Students will be paid up to ,000 in cash to become teachers under

Students will be paid up to $48,000 in cash to become teachers under

Anthony Albanese has announced $150 million plan to get more high achievers into teaching and boost the numbers of science and mathematics teachers if Labor win the upcoming federal election.

Under the plan, 5,000 students with an 80 or higher ATAR will be able to receive $10,000 a year to study teaching, plus an extra $2000 if they move to the bush.

The plan will also fund 1500 extra placements to retrain mathematicians and scientists and support them as they work part-time as teachers while getting their masters degree in education.

That means a student can earn up to $40,000 for studying teaching and up to $48,000 if they are prepared to work in a regional area.

Labor also says it will work with the states and territories to boost career options for existing teachers, including considering higher pay for elite teachers and more chances to share their skills with other teachers without having to leave the classroom.

‘We want to make sure our kids get the best education they can. That means we have to make sure they get the best quality teaching,’ Mr Albanese said.

‘Labor’s plan will incentivise the best graduates to join the teaching profession, leading to a brighter future for our students and for the nation.’

 Labor’s education spokeswoman Tanya Plibersek says the plan is aimed at reversing nearly two decades of declining performance from Australian students.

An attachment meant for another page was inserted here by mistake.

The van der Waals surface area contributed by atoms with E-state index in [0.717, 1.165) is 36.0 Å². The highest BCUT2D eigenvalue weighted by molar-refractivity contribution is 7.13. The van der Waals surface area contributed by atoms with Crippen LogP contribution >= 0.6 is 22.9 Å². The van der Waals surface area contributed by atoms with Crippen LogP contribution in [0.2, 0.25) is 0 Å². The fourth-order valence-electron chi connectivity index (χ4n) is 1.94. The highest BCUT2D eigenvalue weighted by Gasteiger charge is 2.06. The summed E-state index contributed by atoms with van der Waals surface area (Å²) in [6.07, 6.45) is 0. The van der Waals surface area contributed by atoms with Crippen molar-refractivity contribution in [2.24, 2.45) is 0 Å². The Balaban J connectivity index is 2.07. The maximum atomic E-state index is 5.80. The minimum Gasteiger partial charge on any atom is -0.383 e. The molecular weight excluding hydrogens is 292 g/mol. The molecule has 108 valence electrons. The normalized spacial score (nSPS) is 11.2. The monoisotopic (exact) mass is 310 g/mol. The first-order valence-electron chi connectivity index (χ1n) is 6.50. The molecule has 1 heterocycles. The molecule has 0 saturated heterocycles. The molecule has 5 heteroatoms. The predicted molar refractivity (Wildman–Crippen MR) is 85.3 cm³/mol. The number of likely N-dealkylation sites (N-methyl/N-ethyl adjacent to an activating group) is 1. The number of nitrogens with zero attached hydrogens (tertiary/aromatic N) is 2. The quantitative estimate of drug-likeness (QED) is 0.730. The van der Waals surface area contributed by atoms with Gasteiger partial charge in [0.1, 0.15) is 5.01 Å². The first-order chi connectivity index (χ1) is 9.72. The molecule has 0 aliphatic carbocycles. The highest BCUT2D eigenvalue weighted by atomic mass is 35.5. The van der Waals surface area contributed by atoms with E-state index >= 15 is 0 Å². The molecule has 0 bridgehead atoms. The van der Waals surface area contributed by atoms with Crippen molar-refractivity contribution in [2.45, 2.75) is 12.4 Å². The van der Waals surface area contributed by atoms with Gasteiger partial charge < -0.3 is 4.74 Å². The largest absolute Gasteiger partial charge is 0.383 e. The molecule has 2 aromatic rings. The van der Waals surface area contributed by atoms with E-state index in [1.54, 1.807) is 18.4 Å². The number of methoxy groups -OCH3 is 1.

‘One of the most important things we can do to stop the slide in students’ results and boost student results is to lift teaching standards,’ she said.

‘I want students competing to get into teaching like they do to get into medicine or law.

‘If we want a better future in Australia, we need a smart, skilled workforce so we can compete for jobs and growth with our neighbours,’ she said.

The education sector is facing a post-pandemic shift, with teachers saying they are burned out after two years of lockdown and educators in NSW striking last week for better pay.

This is a disaster for students, who aren’t being properly prepared for high-skilled, well-paid jobs, and it’s a disaster for the economy.’

The updated plan will be funded by $146.5 million over four years.

The policy announcement comes as Labor extended their lead in two new opinion polls, published less than a fortnight out from election day.

The latest Newspoll shows Labor ahead 54-46 on two-party preferred, up one point from the previous week, while the newest Ipsos poll has Labor on a 35 per cent primary vote while the coalition has dropped to 29 per cent.

However, Labor frontbencher Jason Clare said the opposition was not reading too much into the polls.

“You’re right to be suspicious, they’ve been wrong in the past and I can only expect that they are wrong now,” he told ABC radio on Monday.

“We need to win seats, not polls.

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